- Promote, nurture and protect healthy relationships among members of the school community,
- Enable students to be accountable for the real consequences of any wrong doing.
We believe that our approach to managing inappropriate student behaviour should primarily be an educative one. That is, the fundamental aim of our behaviour management philosophy and practice should be for students to learn to be responsible for themselves and their actions and to make genuine, positive contributions to their community. A Restorative approach sees conflict or wrong-doing firstly as an opportunity for students to learn about the consequences of their actions, to develop empathy with others, and to seek to make amends in such a way as to strengthen the community bonds that may have been damaged.
Cairns State High School has high expectations of all its community members. Students are expected to exhibit high standards of personal behaviour and are challenged when these expectations are not met. They are challenged, however, in a way that respects them as individuals to enable them to correct their behaviour and to make amends to those affected. Through developing empathy for others, students learn to become more positive, supportive and contributing members of their community. Our school community perceives this approach as being ‘firm, but fair’.
Being ‘firm, but fair’ involves:
- Clearly articulating and reinforcing expectations,
- Adhering to fair process in dealing with all cases of conflict and wrong-doing, and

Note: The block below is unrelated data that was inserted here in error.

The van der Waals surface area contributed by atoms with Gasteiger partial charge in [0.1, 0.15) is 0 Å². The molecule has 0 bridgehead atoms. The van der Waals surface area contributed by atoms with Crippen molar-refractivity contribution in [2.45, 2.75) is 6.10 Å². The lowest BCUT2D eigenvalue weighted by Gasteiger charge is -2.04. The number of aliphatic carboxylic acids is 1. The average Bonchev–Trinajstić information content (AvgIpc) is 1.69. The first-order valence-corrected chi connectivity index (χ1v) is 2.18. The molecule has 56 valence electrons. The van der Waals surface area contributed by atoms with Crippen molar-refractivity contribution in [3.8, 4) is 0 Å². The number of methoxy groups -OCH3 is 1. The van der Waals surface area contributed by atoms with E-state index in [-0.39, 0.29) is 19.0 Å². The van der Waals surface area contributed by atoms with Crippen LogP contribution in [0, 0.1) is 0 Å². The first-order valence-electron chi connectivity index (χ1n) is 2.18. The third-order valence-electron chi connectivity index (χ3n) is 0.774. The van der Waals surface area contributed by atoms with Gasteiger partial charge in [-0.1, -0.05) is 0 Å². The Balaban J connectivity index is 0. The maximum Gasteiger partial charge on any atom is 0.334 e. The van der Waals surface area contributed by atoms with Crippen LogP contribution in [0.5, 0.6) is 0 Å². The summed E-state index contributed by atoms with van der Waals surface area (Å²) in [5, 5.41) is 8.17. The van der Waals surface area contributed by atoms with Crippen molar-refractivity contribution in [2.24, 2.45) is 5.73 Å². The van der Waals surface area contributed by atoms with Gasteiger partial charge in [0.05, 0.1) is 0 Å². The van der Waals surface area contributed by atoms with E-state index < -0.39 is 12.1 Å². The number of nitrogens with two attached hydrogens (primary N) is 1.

- Recognising that wrong-doing primarily causes harm to relationships, and that this harm must be repaired in order to move forward.
At the heart of the Restorative Practices philosophy is an understanding of the Social Discipline window which depicts the possible ways in which teachers (or parents) could respond to undesirable behaviours in young people.
In a primarily punitive response, the wrongdoer is held to high standards, but without the support necessary to reach them. Such a response can be alienating and stigmatising. It can also fail to effect any real change in behaviour. In a more permissive response, the wrongdoer may find the support he needs without being held to account for their actions. It is the aim of the Restorative approach to be operating in the top right pane of the window - holding students to high standards of behaviour while at the same time providing the support and encouragement necessary for them to meet these expectations. The Restorative approach emphasises working with students to educate them to positive behaviour.
A Restorative approach:
- Values the person while challenging negative behaviour
- Encourages students to accept the consequences of their actions for others,
- Enables students to make amends where their actions have harmed others,
- Requires students to be accountable for their actions,
- Develops self-discipline,
- Encourages respect for all concerned,
- Reflects the value placed on relationships - among students, and between teachers and students.
In this way, a Restorative approach is perceived as being authoritative, rather than authoritarian. An authoritative approach holds to the community values and challenges members to demonstrate these values in all their interactions with others.
The Responsible Behaviour Plan is based on the school's values and details students, parent/carer and teacher rights and responsibilities. The school values are:
Integral to ensuring effective teaching and learning in each and every classroom are the Cairns High Five:
The responsible behaviour and wellbeing plan clearly defines what is considered a major or minor incident, and what type of consequences may be most appropriate. For most major consequences the principal’s decision is based on individual factors and a consideration of the findings of fact.
The behaviour plan includes information relating to student absences (truancy) and also uniform issues. These policy documents also exist separately.
A range of wellbeing strategies are listed including pastoral care structure, case management, leadership and positive recognition systems.